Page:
This week, Madison will be again consumed by the Edgewater Hotel redevelopment project, with two key committees deliberating on different aspects of it.
The city's various governing bodies and committees have been wrangling over the controversial $100-million project by Hammes Sports and Entertainment for months. Here is a rundown of several key issues facing policy makers.
Two for the price of one.
The Common Council decided to go ahead and hold both meetings at the same time on the same night, in an effort to move the project ahead for a Common Council vote at its May 18 meeting.
Some have criticized the move. With all the scrutiny the project has gotten, how will people decide which meeting to go to? How will the developer be able to ask questions from both bodies?
"I can't see why this can't wait until the next regularly scheduled [Board of Estimates] meeting, since several of the delays have been because of Hammes," says Ald. Mike Verveer. "I don't see what the rush is. It does a tremendous disservice to my constituents."
Ald. Marsha Rummel is also critical, saying, "It does a disservice to the public and it's a mistake. It sends the message that we don't care. It's just bad process."
But Council President Mark Clear says an attempt to reschedule the Board of Estimates meeting proved unsuccessful because "other nights didn't work for one reason or another."
Instead, Board of Estimates will adjourn for a couple of hours to hear testimony at Landmarks, and then go back into session. Clear says, "The idea is to try to wait until the public testimony is over." But he adds, they won't wait forever, since the last time Landmarks considered an Edgewater proposal, it took seven hours.
Hammes is asking for $16 million in tax incremental financing for the project. Some say winning approval for the TIF application will be the toughest vote for Common Council.
"Is this a good deal for the city? is the basic question," says Verveer, who is on the board. "Beyond that, how does this fit into our adopted financial policy?"
"For a lot of alders -- and lucky for Hammes they only need 11 votes -- the $16 million is going to be a tougher vote," he adds.
In its application, Hammes is asking for some big exceptions to the city's TIF policy. Exceptions are regularly granted for TIF applications, says Joe Gromacki, the city's TIF coordinator.
The first is the "50% rule," which states: "No more than 50% of the net present value of the tax increment generated by a private development project shall be made available to that project as gap financing."
In a memo (PDF) to the council, Gromacki wrote, "The incremental value of the Project, as estimated by the City Assessor's Office, would generate sufficient tax increment to support a TIF Loan of approximately $3,300,000 if the 50% Rule was applied. The proposed loan amount significantly exceeds the limit of this policy. Approval of an exception to policy that allows 100% of the tax increment generated by the Project would support approximately $6,600,000 of the $16,000,000 TIF Loan."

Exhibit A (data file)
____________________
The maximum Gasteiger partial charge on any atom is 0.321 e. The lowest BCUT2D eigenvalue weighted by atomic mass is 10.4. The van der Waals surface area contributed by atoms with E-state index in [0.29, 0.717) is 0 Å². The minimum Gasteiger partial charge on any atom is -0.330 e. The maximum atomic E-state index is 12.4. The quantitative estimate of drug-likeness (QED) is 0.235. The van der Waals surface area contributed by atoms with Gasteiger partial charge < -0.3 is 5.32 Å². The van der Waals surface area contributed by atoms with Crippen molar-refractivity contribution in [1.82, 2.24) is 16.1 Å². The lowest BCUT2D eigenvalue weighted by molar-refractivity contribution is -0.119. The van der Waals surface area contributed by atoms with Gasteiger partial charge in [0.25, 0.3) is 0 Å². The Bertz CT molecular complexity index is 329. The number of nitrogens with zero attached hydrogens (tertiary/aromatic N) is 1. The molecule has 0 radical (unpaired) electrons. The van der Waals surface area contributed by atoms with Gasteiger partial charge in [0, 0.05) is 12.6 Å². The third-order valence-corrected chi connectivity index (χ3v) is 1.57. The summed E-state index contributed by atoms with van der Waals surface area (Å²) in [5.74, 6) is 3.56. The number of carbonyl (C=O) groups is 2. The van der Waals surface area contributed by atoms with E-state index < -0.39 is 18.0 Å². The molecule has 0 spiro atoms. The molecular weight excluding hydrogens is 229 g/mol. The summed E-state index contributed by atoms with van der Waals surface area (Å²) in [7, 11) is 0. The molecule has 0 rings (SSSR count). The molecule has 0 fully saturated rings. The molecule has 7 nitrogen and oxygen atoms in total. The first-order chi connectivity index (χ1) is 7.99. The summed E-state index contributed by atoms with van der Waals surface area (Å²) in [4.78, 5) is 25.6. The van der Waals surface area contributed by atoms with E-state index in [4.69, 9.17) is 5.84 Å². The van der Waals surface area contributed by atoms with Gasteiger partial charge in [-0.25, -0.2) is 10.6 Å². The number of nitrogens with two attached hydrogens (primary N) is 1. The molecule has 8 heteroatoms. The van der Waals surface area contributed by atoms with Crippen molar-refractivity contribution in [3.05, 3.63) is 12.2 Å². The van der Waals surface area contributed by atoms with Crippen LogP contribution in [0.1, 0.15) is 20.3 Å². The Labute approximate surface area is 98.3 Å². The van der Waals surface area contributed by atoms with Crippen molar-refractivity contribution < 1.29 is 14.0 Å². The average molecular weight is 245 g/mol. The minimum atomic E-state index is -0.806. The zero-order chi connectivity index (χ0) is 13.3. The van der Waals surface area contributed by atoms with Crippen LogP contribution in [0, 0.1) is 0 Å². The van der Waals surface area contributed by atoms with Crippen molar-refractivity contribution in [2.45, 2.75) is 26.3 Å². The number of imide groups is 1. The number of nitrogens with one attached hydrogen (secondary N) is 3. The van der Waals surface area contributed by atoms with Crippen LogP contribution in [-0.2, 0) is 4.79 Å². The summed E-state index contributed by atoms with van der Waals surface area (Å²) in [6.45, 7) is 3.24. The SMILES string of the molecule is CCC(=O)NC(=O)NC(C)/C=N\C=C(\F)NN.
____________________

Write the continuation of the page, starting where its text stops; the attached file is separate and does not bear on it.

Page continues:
Hammes is also asking for an exception to the self-supporting rule, which "prohibits using tax increment from other property within a TID to supplement a particular project." Meaning, increased property tax gain from other properties in the district would be required to pay down the $16 million. In his memo, Gromacki writes the district "is currently generating sufficient tax increment, estimated at $1,500,000 per year. Combined with an estimated $900,000 of increment generated by the Project, staff forecasts that tax increments will be sufficient to repay the entire $16,000,000 TIF Loan by approximately 2019."
Gromacki says that Hammes wanted as much as $20 million in TIF money, but adds, "city staff dug their heels in to say it's not feasible for us to go to $20 million."
The Landmarks Commission, which voted last November to deny Hammes' application for a certificate of appropriateness, will take a second look at the project, which has been modified.
Clear says the big difference now is that the neighboring National Guardian Life building is now included in the standards to be considered for the project. Still, he says, "The overall issue is really one of subjectivity. When landmarks made the decision last time, some people thought it was not visually compatible and some people did.
There's really no way to describe in law what that means."
But, Verveer says the project is no more appropriate for the neighborhood than it was before. "I would argue that the Mansion Hill historic district is not only the city's most important historic district, but the state's most important historic district," he says.
He adds that proposed hotel tower breaks the district's height limit "in spades." "It's really hard for me to reconcile why I've said no to every other developer over the years and then say yes to the Edgewater."
There's a train a'comin'
With the announcement last week that Wisconsin would locate the Madison's high-speed rail station at the Monona Terrace, suddenly the Edgewater project lost a lot of its marquee value.
"The Edgewater is simply too far for conventions, believe it or not," Verveer says. "We need more beds within a stones throw of Monona Terrace. I think the governor's announcement will accelerate development near the Terrace."